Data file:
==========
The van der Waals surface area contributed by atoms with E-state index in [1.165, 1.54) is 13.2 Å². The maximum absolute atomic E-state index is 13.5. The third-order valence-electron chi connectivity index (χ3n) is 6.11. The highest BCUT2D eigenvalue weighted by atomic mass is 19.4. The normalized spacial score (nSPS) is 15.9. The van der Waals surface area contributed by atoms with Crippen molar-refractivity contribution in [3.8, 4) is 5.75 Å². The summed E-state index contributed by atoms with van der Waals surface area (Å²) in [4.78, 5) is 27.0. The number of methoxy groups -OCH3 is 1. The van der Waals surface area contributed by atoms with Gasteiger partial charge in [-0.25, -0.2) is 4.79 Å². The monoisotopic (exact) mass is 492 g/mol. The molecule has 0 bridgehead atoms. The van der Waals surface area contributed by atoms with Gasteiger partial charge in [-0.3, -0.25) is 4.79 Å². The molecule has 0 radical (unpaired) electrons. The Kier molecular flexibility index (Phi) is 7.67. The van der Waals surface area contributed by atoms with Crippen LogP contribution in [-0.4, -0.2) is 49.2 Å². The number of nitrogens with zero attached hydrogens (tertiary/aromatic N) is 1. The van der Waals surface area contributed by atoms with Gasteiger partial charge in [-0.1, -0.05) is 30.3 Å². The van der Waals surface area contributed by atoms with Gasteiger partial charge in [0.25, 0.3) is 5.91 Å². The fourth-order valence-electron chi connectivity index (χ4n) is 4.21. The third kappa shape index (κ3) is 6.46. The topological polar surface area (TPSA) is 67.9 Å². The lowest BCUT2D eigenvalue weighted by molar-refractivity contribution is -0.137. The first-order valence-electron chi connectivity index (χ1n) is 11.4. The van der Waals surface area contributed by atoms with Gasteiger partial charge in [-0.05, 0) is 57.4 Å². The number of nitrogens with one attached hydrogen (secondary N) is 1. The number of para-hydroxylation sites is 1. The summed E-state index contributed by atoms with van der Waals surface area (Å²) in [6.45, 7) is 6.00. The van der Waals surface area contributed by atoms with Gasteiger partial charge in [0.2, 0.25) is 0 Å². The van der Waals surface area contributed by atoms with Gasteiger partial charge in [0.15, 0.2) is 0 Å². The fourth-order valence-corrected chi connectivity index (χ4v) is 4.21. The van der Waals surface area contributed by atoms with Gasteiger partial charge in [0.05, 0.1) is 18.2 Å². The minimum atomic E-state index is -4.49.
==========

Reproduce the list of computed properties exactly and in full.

The van der Waals surface area contributed by atoms with E-state index in [1.165, 1.54) is 13.2 Å². The maximum absolute atomic E-state index is 13.5. The third-order valence-electron chi connectivity index (χ3n) is 6.11. The highest BCUT2D eigenvalue weighted by atomic mass is 19.4. The normalized spacial score (nSPS) is 15.9. The van der Waals surface area contributed by atoms with Crippen molar-refractivity contribution in [3.8, 4) is 5.75 Å². The summed E-state index contributed by atoms with van der Waals surface area (Å²) in [4.78, 5) is 27.0. The number of methoxy groups -OCH3 is 1. The van der Waals surface area contributed by atoms with Gasteiger partial charge in [-0.25, -0.2) is 4.79 Å². The monoisotopic (exact) mass is 492 g/mol. The molecule has 0 bridgehead atoms. The van der Waals surface area contributed by atoms with Gasteiger partial charge in [-0.3, -0.25) is 4.79 Å². The molecule has 0 radical (unpaired) electrons. The Kier molecular flexibility index (Phi) is 7.67. The van der Waals surface area contributed by atoms with Crippen LogP contribution in [-0.4, -0.2) is 49.2 Å². The number of nitrogens with zero attached hydrogens (tertiary/aromatic N) is 1. The van der Waals surface area contributed by atoms with Gasteiger partial charge in [-0.1, -0.05) is 30.3 Å². The van der Waals surface area contributed by atoms with Gasteiger partial charge in [0.25, 0.3) is 5.91 Å². The fourth-order valence-electron chi connectivity index (χ4n) is 4.21. The third kappa shape index (κ3) is 6.46. The topological polar surface area (TPSA) is 67.9 Å². The lowest BCUT2D eigenvalue weighted by molar-refractivity contribution is -0.137. The first-order valence-electron chi connectivity index (χ1n) is 11.4. The van der Waals surface area contributed by atoms with Gasteiger partial charge in [-0.05, 0) is 57.4 Å². The number of nitrogens with one attached hydrogen (secondary N) is 1. The number of para-hydroxylation sites is 1. The summed E-state index contributed by atoms with van der Waals surface area (Å²) in [6.45, 7) is 6.00. The van der Waals surface area contributed by atoms with Gasteiger partial charge in [0.2, 0.25) is 0 Å². The van der Waals surface area contributed by atoms with Gasteiger partial charge in [0.15, 0.2) is 0 Å². The fourth-order valence-corrected chi connectivity index (χ4v) is 4.21. The van der Waals surface area contributed by atoms with Gasteiger partial charge in [0.05, 0.1) is 18.2 Å². The minimum atomic E-state index is -4.49.